Areva insists Namibian desalination plant is for sale

Areva Resources has denied recent reports that it plans to give, free of charge, its desalination plant at Wlotzkabaken in Namibia to the south-west African country's government. The Paris-based infrastructure company insisted it intended to sell the N$ 3 billion (US$ 250 million) desalination plant to Namibia.

Areva constructed the desalination plant about 30 km north of Swakopmund, to supply water to mines in Erongo and to alleviate water shortages in a region that has no perennial rivers.

Chief executive officer of Areva Resources, Hilifa Mbako said the plant was offered for sale to the government last December for an undisclosed sum. "We are not planning to make any profit from the sale but one must take into account the cost at which the facility was constructed, which makes it clear that it cannot just be offered freely. The cost must at least be recovered," Mbako said.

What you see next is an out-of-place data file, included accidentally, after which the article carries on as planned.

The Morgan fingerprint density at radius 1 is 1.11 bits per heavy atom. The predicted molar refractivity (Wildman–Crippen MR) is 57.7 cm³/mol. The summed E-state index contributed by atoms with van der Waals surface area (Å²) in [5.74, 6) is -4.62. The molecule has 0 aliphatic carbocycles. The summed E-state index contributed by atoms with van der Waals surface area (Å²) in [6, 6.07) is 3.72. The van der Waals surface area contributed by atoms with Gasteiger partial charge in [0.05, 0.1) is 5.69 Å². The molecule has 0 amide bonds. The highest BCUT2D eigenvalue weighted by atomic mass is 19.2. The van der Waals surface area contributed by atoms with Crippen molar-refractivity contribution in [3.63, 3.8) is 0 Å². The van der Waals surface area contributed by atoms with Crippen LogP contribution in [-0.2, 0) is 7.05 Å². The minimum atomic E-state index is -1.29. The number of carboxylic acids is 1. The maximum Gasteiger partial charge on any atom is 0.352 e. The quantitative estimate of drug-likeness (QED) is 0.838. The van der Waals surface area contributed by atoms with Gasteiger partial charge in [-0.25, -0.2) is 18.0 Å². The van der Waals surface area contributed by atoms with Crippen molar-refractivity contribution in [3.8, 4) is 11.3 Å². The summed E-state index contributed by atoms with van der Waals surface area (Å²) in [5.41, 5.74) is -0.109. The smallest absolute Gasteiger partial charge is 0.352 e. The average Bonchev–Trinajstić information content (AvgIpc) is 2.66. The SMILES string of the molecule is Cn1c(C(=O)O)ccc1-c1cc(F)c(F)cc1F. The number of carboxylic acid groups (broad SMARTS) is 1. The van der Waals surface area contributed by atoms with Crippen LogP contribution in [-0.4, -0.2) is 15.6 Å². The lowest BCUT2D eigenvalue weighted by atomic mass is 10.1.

He said the plant currently supplies Husab and Rössing Uranium mines with water and would continue to do so if the deal with the government is completed.

He said that Areva was not compelled to sell the plant and can keep it "but due to the fact that water is a basic need, it should be in the hands of the government", he said.
The plant has a design capacity of 20 million cubic metres a year. Erongo's annual demand is at least 11 million cubic metres of water.

Due to the massive transformation the Erongo region is undergoing, by 2020 the water demand for water is expected to have increased from the current 6 million a year to 32 million cubic metres a year.

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| Namibia | France | Namibia


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